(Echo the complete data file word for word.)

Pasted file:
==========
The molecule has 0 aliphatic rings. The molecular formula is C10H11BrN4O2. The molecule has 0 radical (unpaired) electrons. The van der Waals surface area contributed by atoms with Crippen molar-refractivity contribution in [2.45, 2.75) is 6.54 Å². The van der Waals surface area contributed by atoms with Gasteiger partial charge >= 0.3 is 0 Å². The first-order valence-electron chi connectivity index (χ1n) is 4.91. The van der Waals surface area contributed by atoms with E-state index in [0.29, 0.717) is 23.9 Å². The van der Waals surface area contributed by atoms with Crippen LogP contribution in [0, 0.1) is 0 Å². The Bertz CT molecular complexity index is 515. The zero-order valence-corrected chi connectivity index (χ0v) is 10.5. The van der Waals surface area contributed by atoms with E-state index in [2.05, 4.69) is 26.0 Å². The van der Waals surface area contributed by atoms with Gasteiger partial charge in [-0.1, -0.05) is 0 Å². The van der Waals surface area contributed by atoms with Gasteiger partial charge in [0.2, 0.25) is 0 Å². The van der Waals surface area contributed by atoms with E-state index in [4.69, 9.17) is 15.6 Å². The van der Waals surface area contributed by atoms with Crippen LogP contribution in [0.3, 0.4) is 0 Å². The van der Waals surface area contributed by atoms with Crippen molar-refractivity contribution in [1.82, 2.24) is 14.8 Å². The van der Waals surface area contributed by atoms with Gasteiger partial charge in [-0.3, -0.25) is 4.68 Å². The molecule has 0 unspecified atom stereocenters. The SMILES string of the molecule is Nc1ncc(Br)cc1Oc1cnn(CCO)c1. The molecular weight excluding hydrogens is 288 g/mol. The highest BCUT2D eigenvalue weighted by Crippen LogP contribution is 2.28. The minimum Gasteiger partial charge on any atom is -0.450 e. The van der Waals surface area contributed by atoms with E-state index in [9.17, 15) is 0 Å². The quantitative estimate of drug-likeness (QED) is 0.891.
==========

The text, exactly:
The molecule has 0 aliphatic rings. The molecular formula is C10H11BrN4O2. The molecule has 0 radical (unpaired) electrons. The van der Waals surface area contributed by atoms with Crippen molar-refractivity contribution in [2.45, 2.75) is 6.54 Å². The van der Waals surface area contributed by atoms with Gasteiger partial charge >= 0.3 is 0 Å². The first-order valence-electron chi connectivity index (χ1n) is 4.91. The van der Waals surface area contributed by atoms with E-state index in [0.29, 0.717) is 23.9 Å². The van der Waals surface area contributed by atoms with Crippen LogP contribution in [0, 0.1) is 0 Å². The Bertz CT molecular complexity index is 515. The zero-order valence-corrected chi connectivity index (χ0v) is 10.5. The van der Waals surface area contributed by atoms with E-state index in [2.05, 4.69) is 26.0 Å². The van der Waals surface area contributed by atoms with Gasteiger partial charge in [-0.1, -0.05) is 0 Å². The van der Waals surface area contributed by atoms with Gasteiger partial charge in [0.2, 0.25) is 0 Å². The van der Waals surface area contributed by atoms with E-state index in [4.69, 9.17) is 15.6 Å². The van der Waals surface area contributed by atoms with Crippen LogP contribution in [0.3, 0.4) is 0 Å². The van der Waals surface area contributed by atoms with Crippen molar-refractivity contribution in [1.82, 2.24) is 14.8 Å². The van der Waals surface area contributed by atoms with Gasteiger partial charge in [-0.3, -0.25) is 4.68 Å². The molecule has 0 unspecified atom stereocenters. The SMILES string of the molecule is Nc1ncc(Br)cc1Oc1cnn(CCO)c1. The molecular weight excluding hydrogens is 288 g/mol. The highest BCUT2D eigenvalue weighted by Crippen LogP contribution is 2.28. The minimum Gasteiger partial charge on any atom is -0.450 e. The van der Waals surface area contributed by atoms with E-state index in [9.17, 15) is 0 Å². The quantitative estimate of drug-likeness (QED) is 0.891.